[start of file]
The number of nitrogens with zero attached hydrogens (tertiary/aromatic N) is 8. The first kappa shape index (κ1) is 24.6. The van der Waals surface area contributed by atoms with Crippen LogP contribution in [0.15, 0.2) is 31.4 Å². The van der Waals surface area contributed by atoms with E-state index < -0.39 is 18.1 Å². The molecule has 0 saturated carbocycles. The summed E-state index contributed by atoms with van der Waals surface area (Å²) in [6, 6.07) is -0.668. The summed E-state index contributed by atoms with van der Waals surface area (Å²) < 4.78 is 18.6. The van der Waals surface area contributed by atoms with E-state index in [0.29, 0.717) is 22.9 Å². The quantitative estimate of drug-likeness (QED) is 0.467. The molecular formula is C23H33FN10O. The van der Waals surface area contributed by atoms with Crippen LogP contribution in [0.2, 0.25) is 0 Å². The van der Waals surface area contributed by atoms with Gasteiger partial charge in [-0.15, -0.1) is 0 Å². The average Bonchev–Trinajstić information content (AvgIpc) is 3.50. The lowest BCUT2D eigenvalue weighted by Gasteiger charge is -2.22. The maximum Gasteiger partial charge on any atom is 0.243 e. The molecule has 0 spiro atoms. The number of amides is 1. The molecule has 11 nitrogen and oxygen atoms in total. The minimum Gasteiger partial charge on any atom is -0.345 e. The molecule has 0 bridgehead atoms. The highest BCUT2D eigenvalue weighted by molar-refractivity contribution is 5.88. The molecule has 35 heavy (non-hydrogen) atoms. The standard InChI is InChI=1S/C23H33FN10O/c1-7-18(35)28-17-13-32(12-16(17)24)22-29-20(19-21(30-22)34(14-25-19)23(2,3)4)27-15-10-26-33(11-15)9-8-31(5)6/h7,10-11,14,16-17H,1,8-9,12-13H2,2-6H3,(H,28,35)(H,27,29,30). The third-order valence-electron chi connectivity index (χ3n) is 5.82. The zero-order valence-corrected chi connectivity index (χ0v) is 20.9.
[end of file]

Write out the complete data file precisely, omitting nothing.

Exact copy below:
The number of nitrogens with zero attached hydrogens (tertiary/aromatic N) is 8. The first kappa shape index (κ1) is 24.6. The van der Waals surface area contributed by atoms with Crippen LogP contribution in [0.15, 0.2) is 31.4 Å². The van der Waals surface area contributed by atoms with E-state index < -0.39 is 18.1 Å². The molecule has 0 saturated carbocycles. The summed E-state index contributed by atoms with van der Waals surface area (Å²) in [6, 6.07) is -0.668. The summed E-state index contributed by atoms with van der Waals surface area (Å²) < 4.78 is 18.6. The van der Waals surface area contributed by atoms with E-state index in [0.29, 0.717) is 22.9 Å². The quantitative estimate of drug-likeness (QED) is 0.467. The molecular formula is C23H33FN10O. The van der Waals surface area contributed by atoms with Crippen LogP contribution in [0.2, 0.25) is 0 Å². The van der Waals surface area contributed by atoms with Gasteiger partial charge in [-0.15, -0.1) is 0 Å². The average Bonchev–Trinajstić information content (AvgIpc) is 3.50. The lowest BCUT2D eigenvalue weighted by Gasteiger charge is -2.22. The maximum Gasteiger partial charge on any atom is 0.243 e. The molecule has 0 spiro atoms. The number of amides is 1. The molecule has 11 nitrogen and oxygen atoms in total. The minimum Gasteiger partial charge on any atom is -0.345 e. The molecule has 0 bridgehead atoms. The highest BCUT2D eigenvalue weighted by molar-refractivity contribution is 5.88. The molecule has 35 heavy (non-hydrogen) atoms. The standard InChI is InChI=1S/C23H33FN10O/c1-7-18(35)28-17-13-32(12-16(17)24)22-29-20(19-21(30-22)34(14-25-19)23(2,3)4)27-15-10-26-33(11-15)9-8-31(5)6/h7,10-11,14,16-17H,1,8-9,12-13H2,2-6H3,(H,28,35)(H,27,29,30). The third-order valence-electron chi connectivity index (χ3n) is 5.82. The zero-order valence-corrected chi connectivity index (χ0v) is 20.9.